From the plan, it can be seen that the Lithographic Printing Office was situated on land owned by Jacob William Jones. But, having alienated the Gazette, which had previously sold - and praised - his lithographic prints, Thomas now went on to alienate his collaborator and patron. The last mention of Thomas in New Zealand is an advertisement which appeared in the Gazette on 10 and 13 November 1841:
By the end of the year, Thomas Bluett and his family had left New Zealand for Australia. Their many adventures thereafter, culminating in Thomas' headline-making death back in London in 1846, must be the subject of future blog posts.
As for their travelling companions on the Olympus, I can find no reference at all to them in New Zealand following their arrival. Peter Langley simply vanishes without trace but Adam Bluett senior and his wife, another Catherine, reappear in England. On 16 August 1849 they were convicted at the Wiltshire County Assizes of uttering counterfeit coin and each sentenced to one year's imprisonment. Adam died in the Workhouse in the parish of St Giles, London, and was buried in Victoria Park Cemetery, Hackney, on 27 December 1858, aged 59.
William was a carpenter, aged 44. He had been married twice before and had nine children, eight of whom were still living, aged four to sixteen. His second wife had only been dead six months when he married the nineteen year old Elizabeth. No doubt he needed to provide a stepmother for his brood but Elizabeth clearly had her own attractions. William went on to have a further eight children with her, the youngest born when he was aged 65. William died in 1857, aged 80, and Elizabeth only survived him by a decade. She died at Dean on 14 August 1868, aged 66. Raising sixteen children clearly wore her out a lot faster than fathering seventeen of them did him!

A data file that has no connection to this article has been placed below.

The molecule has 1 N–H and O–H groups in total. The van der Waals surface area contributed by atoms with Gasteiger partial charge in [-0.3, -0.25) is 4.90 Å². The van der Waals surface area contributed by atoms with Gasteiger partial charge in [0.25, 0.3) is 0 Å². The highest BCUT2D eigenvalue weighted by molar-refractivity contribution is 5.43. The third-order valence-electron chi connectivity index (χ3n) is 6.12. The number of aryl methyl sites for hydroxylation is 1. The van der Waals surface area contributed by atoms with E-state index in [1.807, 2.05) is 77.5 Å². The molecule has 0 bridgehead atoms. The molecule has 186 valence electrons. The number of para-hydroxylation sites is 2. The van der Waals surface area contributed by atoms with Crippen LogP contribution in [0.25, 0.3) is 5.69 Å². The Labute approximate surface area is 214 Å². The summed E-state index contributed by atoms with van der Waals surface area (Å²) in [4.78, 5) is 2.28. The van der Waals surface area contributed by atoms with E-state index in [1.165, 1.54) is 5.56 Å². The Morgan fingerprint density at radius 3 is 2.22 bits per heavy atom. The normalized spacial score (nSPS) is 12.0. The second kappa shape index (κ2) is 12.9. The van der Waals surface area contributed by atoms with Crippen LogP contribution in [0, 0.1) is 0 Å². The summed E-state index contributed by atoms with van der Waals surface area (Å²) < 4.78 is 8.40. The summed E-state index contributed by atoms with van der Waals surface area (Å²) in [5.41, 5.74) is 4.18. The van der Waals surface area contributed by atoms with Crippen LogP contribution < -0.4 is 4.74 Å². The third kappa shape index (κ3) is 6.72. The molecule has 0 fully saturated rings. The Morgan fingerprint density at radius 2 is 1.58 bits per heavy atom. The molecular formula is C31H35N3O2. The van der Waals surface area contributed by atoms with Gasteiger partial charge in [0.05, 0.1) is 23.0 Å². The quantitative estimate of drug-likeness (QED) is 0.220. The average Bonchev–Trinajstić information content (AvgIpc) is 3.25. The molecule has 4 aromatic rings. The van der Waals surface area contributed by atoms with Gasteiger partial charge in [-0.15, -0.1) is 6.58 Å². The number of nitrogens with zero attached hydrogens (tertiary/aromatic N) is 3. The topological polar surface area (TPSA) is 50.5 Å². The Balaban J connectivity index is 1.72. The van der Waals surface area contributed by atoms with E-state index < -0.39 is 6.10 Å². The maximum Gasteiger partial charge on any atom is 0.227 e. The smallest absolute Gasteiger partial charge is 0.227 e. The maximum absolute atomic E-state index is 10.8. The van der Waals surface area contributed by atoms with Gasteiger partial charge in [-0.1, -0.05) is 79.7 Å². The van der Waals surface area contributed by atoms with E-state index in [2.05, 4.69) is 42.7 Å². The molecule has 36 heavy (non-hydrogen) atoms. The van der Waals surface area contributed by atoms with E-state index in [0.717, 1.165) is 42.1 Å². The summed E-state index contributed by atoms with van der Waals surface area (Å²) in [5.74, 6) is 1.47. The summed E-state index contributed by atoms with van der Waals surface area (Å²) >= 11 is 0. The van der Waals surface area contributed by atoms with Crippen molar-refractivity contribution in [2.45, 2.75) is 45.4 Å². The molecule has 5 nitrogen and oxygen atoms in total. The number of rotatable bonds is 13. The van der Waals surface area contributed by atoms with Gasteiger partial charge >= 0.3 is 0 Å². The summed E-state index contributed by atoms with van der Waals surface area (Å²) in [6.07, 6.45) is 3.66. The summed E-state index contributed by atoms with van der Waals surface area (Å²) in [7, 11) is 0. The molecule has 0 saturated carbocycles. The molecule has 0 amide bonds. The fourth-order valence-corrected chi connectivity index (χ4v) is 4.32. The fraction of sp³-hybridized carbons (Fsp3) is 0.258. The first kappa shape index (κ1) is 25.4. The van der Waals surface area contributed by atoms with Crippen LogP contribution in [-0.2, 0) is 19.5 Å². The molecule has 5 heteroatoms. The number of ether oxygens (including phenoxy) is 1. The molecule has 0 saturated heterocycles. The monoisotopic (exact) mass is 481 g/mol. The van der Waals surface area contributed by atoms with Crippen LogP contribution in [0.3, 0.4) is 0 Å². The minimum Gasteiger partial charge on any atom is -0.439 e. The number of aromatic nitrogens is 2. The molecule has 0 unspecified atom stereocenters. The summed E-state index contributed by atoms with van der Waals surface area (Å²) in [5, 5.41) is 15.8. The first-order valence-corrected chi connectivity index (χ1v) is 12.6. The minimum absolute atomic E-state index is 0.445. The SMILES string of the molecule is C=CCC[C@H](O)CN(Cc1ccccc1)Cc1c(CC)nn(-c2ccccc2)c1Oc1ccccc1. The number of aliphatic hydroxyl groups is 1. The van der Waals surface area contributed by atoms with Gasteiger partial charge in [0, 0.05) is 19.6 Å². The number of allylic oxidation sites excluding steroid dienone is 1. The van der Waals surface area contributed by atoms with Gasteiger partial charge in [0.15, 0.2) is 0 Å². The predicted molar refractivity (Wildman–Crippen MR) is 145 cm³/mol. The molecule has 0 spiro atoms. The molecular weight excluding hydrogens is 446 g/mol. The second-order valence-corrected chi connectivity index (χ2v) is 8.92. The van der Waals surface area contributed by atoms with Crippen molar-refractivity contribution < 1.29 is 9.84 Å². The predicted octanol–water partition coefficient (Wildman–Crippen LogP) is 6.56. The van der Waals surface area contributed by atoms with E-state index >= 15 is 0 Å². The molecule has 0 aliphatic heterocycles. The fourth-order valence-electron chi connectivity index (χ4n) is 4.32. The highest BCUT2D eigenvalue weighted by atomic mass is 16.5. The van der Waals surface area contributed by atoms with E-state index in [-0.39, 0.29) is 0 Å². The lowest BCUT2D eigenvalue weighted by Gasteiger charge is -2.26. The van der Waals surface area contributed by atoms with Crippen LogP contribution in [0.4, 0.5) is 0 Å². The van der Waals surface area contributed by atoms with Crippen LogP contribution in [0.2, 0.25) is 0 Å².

Sadly, the surname Panther has nothing to do with big cats. It is a variant of Panter, which is an occupational surname. The panter was an officer in a medieval household, who supplied the bread and had charge of the pantry. The panter in a monastery also distributed loaves to the poor. The word is derived from the Old French panieter, via Anglo-French paneter.
The earliest occurrence of the surname cited by Reaney & Wilson in their Dictionary of English Surnames is Reginald le Paneter in Kent in 1200. In later centuries, when the original derivation had long been forgotten, the name probably began to be spelled as Panther because of the association with the animal.
The surname Panter is rare today and its variant Panther even rarer. The distribution is extremely localised to Northamptonshire and its surrounding counties. In 2002 I did a study comparing the occurrence of the surname Panther in the 1881 census to the entries in the modern British phonebooks. In 1881 there were 302 people with the surname Panther, of whom 52% were living in Northamptonshire, with a further 9% in the surrounding counties. 61% of all the Panthers in the 1881 census were born in Northamptonshire. In 2002, the surname Panther appeared in significant numbers only in the Northampton phonebook.